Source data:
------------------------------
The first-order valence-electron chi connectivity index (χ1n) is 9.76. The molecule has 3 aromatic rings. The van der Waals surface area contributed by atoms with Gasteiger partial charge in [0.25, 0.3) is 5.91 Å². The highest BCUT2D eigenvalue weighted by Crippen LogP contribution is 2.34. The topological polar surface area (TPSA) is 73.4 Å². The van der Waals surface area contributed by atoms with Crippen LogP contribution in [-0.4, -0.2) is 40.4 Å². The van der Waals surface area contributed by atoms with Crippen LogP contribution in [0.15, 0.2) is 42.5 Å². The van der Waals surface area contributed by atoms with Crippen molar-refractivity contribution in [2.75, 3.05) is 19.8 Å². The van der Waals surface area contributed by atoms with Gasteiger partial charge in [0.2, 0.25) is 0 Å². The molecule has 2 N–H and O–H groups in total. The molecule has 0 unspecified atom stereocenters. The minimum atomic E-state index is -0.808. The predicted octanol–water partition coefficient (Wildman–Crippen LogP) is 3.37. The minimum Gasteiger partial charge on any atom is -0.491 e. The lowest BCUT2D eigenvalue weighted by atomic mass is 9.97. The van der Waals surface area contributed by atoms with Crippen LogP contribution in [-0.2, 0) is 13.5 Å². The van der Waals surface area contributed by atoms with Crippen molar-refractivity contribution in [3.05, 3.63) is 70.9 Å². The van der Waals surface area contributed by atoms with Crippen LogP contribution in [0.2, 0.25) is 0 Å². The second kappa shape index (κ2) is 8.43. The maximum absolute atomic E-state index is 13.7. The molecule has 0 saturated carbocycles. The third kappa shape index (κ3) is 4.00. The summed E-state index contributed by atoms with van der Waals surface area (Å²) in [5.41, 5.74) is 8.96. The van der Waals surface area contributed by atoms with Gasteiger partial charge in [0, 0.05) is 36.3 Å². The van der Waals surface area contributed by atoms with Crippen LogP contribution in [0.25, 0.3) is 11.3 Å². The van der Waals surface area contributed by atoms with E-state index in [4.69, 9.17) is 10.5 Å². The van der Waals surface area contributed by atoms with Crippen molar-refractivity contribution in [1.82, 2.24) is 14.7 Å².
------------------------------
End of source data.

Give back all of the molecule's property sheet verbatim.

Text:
The first-order valence-electron chi connectivity index (χ1n) is 9.76. The molecule has 3 aromatic rings. The van der Waals surface area contributed by atoms with Gasteiger partial charge in [0.25, 0.3) is 5.91 Å². The highest BCUT2D eigenvalue weighted by Crippen LogP contribution is 2.34. The topological polar surface area (TPSA) is 73.4 Å². The van der Waals surface area contributed by atoms with Crippen LogP contribution in [-0.4, -0.2) is 40.4 Å². The van der Waals surface area contributed by atoms with Crippen LogP contribution in [0.15, 0.2) is 42.5 Å². The van der Waals surface area contributed by atoms with Crippen molar-refractivity contribution in [2.75, 3.05) is 19.8 Å². The van der Waals surface area contributed by atoms with Gasteiger partial charge in [0.2, 0.25) is 0 Å². The molecule has 2 N–H and O–H groups in total. The molecule has 0 unspecified atom stereocenters. The minimum atomic E-state index is -0.808. The predicted octanol–water partition coefficient (Wildman–Crippen LogP) is 3.37. The minimum Gasteiger partial charge on any atom is -0.491 e. The lowest BCUT2D eigenvalue weighted by atomic mass is 9.97. The van der Waals surface area contributed by atoms with Crippen LogP contribution in [-0.2, 0) is 13.5 Å². The van der Waals surface area contributed by atoms with Crippen molar-refractivity contribution in [3.05, 3.63) is 70.9 Å². The van der Waals surface area contributed by atoms with Crippen LogP contribution in [0.2, 0.25) is 0 Å². The second kappa shape index (κ2) is 8.43. The maximum absolute atomic E-state index is 13.7. The molecule has 0 saturated carbocycles. The third kappa shape index (κ3) is 4.00. The summed E-state index contributed by atoms with van der Waals surface area (Å²) in [5.41, 5.74) is 8.96. The van der Waals surface area contributed by atoms with Gasteiger partial charge in [0, 0.05) is 36.3 Å². The van der Waals surface area contributed by atoms with Crippen LogP contribution in [0.25, 0.3) is 11.3 Å². The van der Waals surface area contributed by atoms with E-state index in [4.69, 9.17) is 10.5 Å². The van der Waals surface area contributed by atoms with Crippen molar-refractivity contribution in [1.82, 2.24) is 14.7 Å².